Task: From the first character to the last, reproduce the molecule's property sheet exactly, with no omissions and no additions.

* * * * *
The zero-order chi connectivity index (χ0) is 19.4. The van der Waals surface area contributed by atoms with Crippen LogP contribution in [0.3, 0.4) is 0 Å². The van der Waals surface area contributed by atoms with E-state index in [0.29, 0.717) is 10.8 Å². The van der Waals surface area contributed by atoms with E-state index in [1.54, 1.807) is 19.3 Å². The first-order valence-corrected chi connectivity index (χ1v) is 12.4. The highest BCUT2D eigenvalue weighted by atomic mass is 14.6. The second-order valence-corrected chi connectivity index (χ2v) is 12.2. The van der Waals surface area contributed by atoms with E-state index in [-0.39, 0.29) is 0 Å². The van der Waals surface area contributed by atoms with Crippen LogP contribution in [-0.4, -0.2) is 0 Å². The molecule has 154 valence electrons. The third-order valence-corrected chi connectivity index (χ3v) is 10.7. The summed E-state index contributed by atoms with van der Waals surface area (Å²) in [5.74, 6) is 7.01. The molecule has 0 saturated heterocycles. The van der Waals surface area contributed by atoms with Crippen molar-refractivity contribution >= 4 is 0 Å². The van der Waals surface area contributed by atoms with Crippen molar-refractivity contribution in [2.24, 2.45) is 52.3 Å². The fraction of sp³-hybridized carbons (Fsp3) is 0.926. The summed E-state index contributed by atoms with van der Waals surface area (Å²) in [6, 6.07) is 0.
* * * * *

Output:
The zero-order chi connectivity index (χ0) is 19.4. The van der Waals surface area contributed by atoms with Crippen LogP contribution in [0.3, 0.4) is 0 Å². The van der Waals surface area contributed by atoms with E-state index in [0.29, 0.717) is 10.8 Å². The van der Waals surface area contributed by atoms with E-state index in [1.54, 1.807) is 19.3 Å². The first-order valence-corrected chi connectivity index (χ1v) is 12.4. The highest BCUT2D eigenvalue weighted by atomic mass is 14.6. The second-order valence-corrected chi connectivity index (χ2v) is 12.2. The van der Waals surface area contributed by atoms with E-state index in [-0.39, 0.29) is 0 Å². The van der Waals surface area contributed by atoms with Crippen LogP contribution in [-0.4, -0.2) is 0 Å². The molecule has 154 valence electrons. The third-order valence-corrected chi connectivity index (χ3v) is 10.7. The summed E-state index contributed by atoms with van der Waals surface area (Å²) in [5.74, 6) is 7.01. The molecule has 0 saturated heterocycles. The van der Waals surface area contributed by atoms with Crippen molar-refractivity contribution >= 4 is 0 Å². The van der Waals surface area contributed by atoms with Crippen molar-refractivity contribution in [2.24, 2.45) is 52.3 Å². The fraction of sp³-hybridized carbons (Fsp3) is 0.926. The summed E-state index contributed by atoms with van der Waals surface area (Å²) in [6, 6.07) is 0.